Methyltestosterone and IGF-1 Concerns Lead Major League Baseball to Ban Velvet Deer A
Methyltestosterone and IGF-1 Concerns Lead Major League Baseball to Ban Velvet Deer Antler By Millard Baker
Major League Baseball has warned major and minor league baseball players to avoid any dietary supplements and sprays containing “deer antler velvet extract”. The ban on velvet deer antler follows reports that athletes have tested positive for the anabolic-androgenic steroid methyltestosterone after using ”Ultimate Sports Spray“.
The manufacturer was ordered by a federal judge to pay $5.4 million to St. Louis Ram linebacker David Vobora. Vobora presented evidence that Ultimate Sports Spray was contaminated with the illegal steroid methyltestosterone. Methyltestosterone was not one of the ingredients listed on the label.
Ultimate Sports Spray is manufactured by a company doing business as “Sports With Alternatives To Steroids” or S.W.A.T.S.
The MLB is also concerned about claims that deer antler extract contains a naturally-occurring version of banned peptide hormone IFG-1. The company promotes its flagship product, “Ultimate Sports Spray”, as containing IGF-1 (insulin-like growth factor 1).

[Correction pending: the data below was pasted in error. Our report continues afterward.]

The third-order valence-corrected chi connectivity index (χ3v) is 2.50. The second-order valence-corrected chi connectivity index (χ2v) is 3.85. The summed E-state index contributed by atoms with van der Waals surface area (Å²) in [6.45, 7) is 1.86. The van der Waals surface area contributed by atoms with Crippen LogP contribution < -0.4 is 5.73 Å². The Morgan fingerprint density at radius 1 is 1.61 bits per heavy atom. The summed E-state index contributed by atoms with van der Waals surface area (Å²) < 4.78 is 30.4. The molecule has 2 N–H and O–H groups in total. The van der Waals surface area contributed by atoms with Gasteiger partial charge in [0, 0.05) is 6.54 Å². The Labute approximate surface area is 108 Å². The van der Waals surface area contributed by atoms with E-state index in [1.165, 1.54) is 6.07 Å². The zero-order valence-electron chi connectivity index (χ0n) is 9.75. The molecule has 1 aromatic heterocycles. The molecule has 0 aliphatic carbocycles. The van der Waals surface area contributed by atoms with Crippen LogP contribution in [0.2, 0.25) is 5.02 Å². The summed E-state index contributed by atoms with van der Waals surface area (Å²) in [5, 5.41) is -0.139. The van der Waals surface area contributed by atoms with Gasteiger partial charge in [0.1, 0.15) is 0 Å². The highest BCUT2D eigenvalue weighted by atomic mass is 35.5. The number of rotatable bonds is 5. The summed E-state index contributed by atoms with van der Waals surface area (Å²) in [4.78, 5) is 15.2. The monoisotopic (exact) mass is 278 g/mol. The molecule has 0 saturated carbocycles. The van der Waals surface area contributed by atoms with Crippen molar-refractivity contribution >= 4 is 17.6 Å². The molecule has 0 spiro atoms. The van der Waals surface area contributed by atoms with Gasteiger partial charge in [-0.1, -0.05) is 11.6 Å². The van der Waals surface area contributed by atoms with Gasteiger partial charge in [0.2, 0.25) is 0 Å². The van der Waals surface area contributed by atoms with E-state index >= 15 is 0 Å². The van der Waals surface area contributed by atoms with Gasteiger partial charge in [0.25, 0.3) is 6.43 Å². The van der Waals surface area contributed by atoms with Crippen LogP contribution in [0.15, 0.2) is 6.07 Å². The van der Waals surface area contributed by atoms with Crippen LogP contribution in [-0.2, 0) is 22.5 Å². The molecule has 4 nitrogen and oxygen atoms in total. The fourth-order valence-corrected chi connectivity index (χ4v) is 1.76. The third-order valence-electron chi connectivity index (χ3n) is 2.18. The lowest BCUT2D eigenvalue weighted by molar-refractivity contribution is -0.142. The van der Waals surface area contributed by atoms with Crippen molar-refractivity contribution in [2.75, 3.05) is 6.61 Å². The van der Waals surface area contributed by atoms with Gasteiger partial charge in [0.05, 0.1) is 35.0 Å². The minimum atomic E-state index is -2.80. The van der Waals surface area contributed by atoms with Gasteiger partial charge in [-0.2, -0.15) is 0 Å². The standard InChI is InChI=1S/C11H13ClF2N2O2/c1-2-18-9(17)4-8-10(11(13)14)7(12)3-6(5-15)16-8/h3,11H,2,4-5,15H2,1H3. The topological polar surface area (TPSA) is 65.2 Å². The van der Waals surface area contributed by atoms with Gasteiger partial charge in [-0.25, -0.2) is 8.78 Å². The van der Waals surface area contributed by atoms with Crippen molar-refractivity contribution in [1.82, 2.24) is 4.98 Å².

IFG-1 is a performance-enhancing drug banned by practically every major professional sports league in the United States. IGF-1 is also a banned substance under the World Anti-Doping Agency List of Prohibited Substances.
Mitch Ross, the owner of SWATS, has always denied that his products contain the illegal steroid methyltestosterone. However, Ross has gone out of his way to prove that Ultimate Sports Spray contains IGF-1. Ross provided ThePostGame.com with two laboratory analyses of the product that allegedly proved the presence of IGF-1 in “Ultimate Sports Spray”.
If the Ultimate Sports Spray does indeed contain trace amounts of IGF-1, the peptide hormone would be destroyed by the digestive system and unlikely to offer any performance-enhancing benefits.